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How To Be An Ally For Black Women In The Workplace…


On 2/22/22, Holly Corbett wrote and published an article in Forbes Magazine in which I was honored to be interviewed and contribute my perspective on allyship and Black Women. Please check out the article to see the other comments I made, along with some information from other dynamic Black Women.


Since the article was released, many Black women hit me up to share their alignment to the article through relatability, understanding, feeling seen/heard, and now having new language to use when they advocate for themselves in the workplace.


Below is a section of the article that really stood out to me. Highlighted are my current thoughts.


Help Black women feel seen and safe. “From the position of allyship, this can be achieved by acknowledging what I state and how I state it, while not wanting me to mince my words or use semantics that another person is more comfortable with; by not skipping over me during team meetings or allowing another person to repeat my words and giving them credit as if it's the first time the statements have been said;


So many times, I’ve seen (and experienced) Black women saying something during a meeting and it being dismissed, only for a non-Black colleague to say the same thing (maybe using a few different words or different intonations) and it being praised, highlighted, and set into the “next steps” or work plan. So here’s what can be done next time this happens:


Ally- “Thank you Bob for understanding ___’s (Black woman) perspective, interpreting it correctly, and giving us an additional way to see it. I’d like to highlight that ____ (Black Woman) said something similar a few minutes ago. And, while we might not have heard or accepted her at that moment, I am glad that we get to acknowledge her contribution right now.


“By allowing my lived experience to be held with the same reverence as textbook research;


While it’s true that published research may be valid and reliable, so are lived experiences. I can go down a rabbit hole on the relevance of qualitative research and/or quantitative research but I have to check my word count (😊) but the point that I am making here is, just because a Black woman’s lived experiences are not documented in an article, textbook, and PowerPoint presentation, doesn’t make it less important, valid, or reliable. So while many people are asking for article citations and textbook references, it’ll be important for allies to promote the lived experience of Black women because most of our experiences are undocumented (due to a cultural preference in the art/skill of storytelling versus answering factor analysis statement stems) and for many years, many people didn’t care to hear or tell our stories so the “research” we carry includes the historical and individualized knowledge from our elders, ancestors, and wise council. So here's what you, as an ally, can do:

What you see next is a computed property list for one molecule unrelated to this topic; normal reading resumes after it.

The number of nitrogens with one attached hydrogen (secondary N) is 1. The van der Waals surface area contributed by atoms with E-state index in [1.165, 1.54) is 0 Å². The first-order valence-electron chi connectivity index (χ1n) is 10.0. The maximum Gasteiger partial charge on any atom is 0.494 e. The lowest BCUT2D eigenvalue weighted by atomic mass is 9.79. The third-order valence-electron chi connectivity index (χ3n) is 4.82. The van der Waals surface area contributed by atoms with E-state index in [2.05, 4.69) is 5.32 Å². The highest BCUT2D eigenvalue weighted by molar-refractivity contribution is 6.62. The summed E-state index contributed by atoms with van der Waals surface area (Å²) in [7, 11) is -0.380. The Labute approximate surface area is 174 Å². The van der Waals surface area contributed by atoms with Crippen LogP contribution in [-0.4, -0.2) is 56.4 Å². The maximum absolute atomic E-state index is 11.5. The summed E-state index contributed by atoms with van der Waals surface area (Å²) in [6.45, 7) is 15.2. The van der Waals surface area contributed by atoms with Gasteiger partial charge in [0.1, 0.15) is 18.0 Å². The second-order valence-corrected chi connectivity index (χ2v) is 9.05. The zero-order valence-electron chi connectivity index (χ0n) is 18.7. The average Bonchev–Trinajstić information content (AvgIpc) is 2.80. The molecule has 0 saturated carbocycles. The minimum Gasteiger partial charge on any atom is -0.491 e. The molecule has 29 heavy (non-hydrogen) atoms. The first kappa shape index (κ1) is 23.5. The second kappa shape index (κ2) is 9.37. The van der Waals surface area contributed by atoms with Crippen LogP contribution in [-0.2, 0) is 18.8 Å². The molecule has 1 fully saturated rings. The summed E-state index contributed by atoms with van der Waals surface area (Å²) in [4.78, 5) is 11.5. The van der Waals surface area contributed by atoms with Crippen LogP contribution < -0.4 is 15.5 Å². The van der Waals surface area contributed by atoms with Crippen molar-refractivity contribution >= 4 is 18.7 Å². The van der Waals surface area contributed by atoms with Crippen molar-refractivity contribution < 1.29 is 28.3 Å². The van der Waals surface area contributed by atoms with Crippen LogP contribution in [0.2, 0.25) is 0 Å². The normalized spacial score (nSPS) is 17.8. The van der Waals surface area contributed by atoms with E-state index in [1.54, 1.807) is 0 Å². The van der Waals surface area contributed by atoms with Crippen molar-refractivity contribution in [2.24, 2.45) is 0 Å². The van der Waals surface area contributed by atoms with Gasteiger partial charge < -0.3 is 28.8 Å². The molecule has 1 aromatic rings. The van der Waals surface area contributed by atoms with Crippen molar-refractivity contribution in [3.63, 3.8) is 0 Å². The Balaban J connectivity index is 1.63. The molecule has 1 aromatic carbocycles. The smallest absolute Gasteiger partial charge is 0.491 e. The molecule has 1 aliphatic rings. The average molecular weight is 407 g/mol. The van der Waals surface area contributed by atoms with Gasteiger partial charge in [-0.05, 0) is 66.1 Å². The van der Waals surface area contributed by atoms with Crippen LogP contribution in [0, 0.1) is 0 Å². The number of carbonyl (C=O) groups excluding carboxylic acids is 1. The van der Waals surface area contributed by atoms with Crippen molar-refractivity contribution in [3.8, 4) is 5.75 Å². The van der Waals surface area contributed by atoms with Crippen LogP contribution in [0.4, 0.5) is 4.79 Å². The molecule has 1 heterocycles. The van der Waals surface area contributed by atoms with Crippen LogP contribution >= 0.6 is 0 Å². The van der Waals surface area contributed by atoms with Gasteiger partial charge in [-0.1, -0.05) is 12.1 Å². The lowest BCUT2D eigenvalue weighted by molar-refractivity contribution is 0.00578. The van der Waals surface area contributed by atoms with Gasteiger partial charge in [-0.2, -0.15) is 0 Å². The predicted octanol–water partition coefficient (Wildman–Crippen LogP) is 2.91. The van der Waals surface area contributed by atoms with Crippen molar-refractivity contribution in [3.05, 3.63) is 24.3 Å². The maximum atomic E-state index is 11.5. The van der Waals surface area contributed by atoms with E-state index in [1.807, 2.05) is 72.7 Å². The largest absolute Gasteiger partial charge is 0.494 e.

“Samantha, I appreciate the details, research, and information that you are bringing forth through this article and book. I think it’s important that we get some additional information from a qualitative or lived experience too. I believe ______ (Black Woman) shared her perspective in the last meeting and I’d like to hear more about her thoughts and ideas, especially as we create a more diverse and inclusive way to look at and plan around this topic. (Be sure to check in with the Black woman before the meeting to make sure she is open to talking and sharing).


..and by respecting my chronological time and work boundaries,”


Well, I’m going to save the details of this one for another day because there’s an entire history lesson involved, along with the incorporation of neuroscience. But, in short my dear ally, here is what you can do/say:


“Malcolm, I know you mentioned it’s really important for _____ (Black Woman) to get this email today/attend this meeting tomorrow/or finish this project on Friday. However, as we acknowledge work/life balance and more importantly, historical and cultural factors in the workplace, I am advocating for us to wait and allow ____(Black Woman) to take her time off/address this during normal work hours/set her date of completion so she can feel respected in our workplace while also showing up as the best version of herself, which benefits us too because that’s when she’s more creative, innovative, and ready to rock out!”


And the article continues with,

…says Dr. LaNail R. Plummer, founder and CEO of Onyx Therapy Group. “It is through these simple behaviors—ones that do not allow additional research, changes in understanding, or workforce efforts—that I will feel that I am valued in the workplace. In other words, many of the changes that are necessary can be rooted in behavioral and character shifts, not just systemic change and response. Allyship allows me to be me—not a version of me you want me to be or wish I would be.”


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